Too much of a good thing hurts all of us in insidious ways. And if you’re a slave to more than one good thing— where a “good thing” is defined as an activity that make you happy, such as smoking, drinking, eating, sleeping, sex, texting, or just vegetating in front of the television — then it’s bound to hurt you sooner than later.
The rot sets in years before the side effects of the addiction show up. Even children as young as 10 are not spared. This week, data from Canada presented at the World Congress of Cardiology in Melbourne showed that children under 10 who spend two hours or more in front of a screen — television, computer, smart-pad or video-game — were 2.7 times more likely to have high blood pressure than screen-averse children.
The odds were higher for overweight and obese children, as well as for inactive ones. The children, aged between 8 and 10 years, and had one obese parent, were at a higher risk of obesity and associated problems, such as high blood pressure.
Prevalence of high blood pressure among children in urban India is more than the US average of 2-5%. In Delhi, 6.4% children have high blood pressure (Archives Of Diseases in Childhood, 2010), 6.4% in Mumbai (Pediatrics, 2000), and 6.2% in Mysore (Indian Journal of Paediatrics, 2007). Children with belly fat, high blood fats (triglycerides) and large waist sizes were more likely to be hypertensive.
The Canadian study offered a solution. It showed that being fit and physically active helped even the screen-addicts dodge the health risks, regardless of the genetic material inherited. So, children with obese parents could beat the “fat genes” by getting on their feet and staying on them.
As any young Kung-Fu Panda-fan will confirm, you can be fit even if you don’t quite look the part. A clutch of studies in adults have linked being active to better overall health. Active people who are overweight live longer than thin people who are inactive, showed a meta-analysis of almost 100 studies from PubMed and EMBASE databases by Dr Katherine M. Flegel of the US Centers for Disease Control and Prevention (CDC). Combined, the studies included more than three million adults, with all studies being adjusted for age, sex, and smoking habits.
The results found that a little pudge delayed death: The overweight had a 6% lower risk of death, while those slightly obesity had a 5% lower risk. But in this case, moderation really proved to be key: Anyone with moderate obesity (grades 2 and 3 obesity categories) had a 29% increased risk of death.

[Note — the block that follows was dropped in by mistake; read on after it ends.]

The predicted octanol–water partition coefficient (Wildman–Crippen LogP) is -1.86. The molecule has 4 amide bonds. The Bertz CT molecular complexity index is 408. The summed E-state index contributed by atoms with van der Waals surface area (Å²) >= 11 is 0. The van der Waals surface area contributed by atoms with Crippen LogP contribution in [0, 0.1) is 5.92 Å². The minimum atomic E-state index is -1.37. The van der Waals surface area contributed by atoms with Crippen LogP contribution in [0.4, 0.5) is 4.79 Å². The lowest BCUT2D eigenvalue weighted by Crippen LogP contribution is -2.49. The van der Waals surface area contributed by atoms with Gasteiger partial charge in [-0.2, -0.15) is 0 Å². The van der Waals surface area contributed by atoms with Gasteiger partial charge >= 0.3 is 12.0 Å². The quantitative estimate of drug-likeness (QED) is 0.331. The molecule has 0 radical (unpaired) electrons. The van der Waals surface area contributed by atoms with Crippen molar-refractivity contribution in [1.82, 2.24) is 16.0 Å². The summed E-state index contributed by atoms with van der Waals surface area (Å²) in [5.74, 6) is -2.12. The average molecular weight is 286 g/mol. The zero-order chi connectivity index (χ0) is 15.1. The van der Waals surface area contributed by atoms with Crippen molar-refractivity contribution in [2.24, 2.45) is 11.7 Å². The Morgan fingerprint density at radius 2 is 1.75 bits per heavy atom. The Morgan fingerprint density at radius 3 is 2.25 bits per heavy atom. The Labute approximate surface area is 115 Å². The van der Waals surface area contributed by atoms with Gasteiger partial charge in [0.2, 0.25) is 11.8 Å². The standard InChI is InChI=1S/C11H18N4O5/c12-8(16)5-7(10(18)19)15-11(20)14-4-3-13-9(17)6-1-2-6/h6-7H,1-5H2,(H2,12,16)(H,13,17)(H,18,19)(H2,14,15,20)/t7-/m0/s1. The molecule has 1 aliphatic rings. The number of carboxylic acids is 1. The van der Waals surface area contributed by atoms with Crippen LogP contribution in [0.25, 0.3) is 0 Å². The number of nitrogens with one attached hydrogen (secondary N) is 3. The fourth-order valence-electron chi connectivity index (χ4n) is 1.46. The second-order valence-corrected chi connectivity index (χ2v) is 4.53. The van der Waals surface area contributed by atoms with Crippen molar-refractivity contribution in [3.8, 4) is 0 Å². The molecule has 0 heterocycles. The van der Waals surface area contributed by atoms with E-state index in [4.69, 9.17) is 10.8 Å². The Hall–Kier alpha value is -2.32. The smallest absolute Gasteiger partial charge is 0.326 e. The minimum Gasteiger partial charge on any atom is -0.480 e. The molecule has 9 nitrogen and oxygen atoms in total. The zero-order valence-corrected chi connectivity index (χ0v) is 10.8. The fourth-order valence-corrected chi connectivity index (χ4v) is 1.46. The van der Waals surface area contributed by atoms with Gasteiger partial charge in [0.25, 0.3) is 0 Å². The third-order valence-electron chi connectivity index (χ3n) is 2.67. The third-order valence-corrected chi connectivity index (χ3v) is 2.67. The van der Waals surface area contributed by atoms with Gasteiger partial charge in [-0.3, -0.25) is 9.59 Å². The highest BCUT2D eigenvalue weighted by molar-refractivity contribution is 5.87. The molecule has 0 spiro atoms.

For the CDC study, people with a BMI between 18.5 and 25 were considered normal weight; those with BMIs over 25 were labeled overweight; a BMI between 30 and 35 meant grade 1 obesity; and anything higher than that meant grade 2 or 3 obesity.
So, if you’re a little overweight but clocking in 8,000-10,000 steps a day, you can carry a few extra kilograms around without worrying about the hit your health takes.
But a little extra weight can kill. Putting on an extra 3.5-9 kg to your healthy weight raises risk of death substantially, reported the Annals of Internal Medicine in December last year. The study found that being overweight puts people at greater risk of dying from diabetes and heart disease even if they are active, thus fuelling the debate on how much fat is metabolically acceptable.
Sweating it out is the one thing there’s complete consensus on. Inactivity is strongly linked to heart disease and is the fourth leading cause of death worldwide, contributing to around 3.2 million deaths a year, estimates the World Health Organisation. It recommends 60 minutes of moderate- to vigorous-intensity exercise — activity that makes you breathless but not gasping — seven days a week for children and 40 minutes of moderate-intensity activity for adults each day.
Being active and a little fat is not such a bad thing, but if the fat starts turning to flab, lose it fast. Exercising to lose is your best bet, but if it’s not showing results fast enough, consider sanitising your diet. From heart disease to diabetes and cancers, being overweight contributes to or aggravates almost every chronic disease, and now being active is no longer an acceptable excuse to pack in pounds.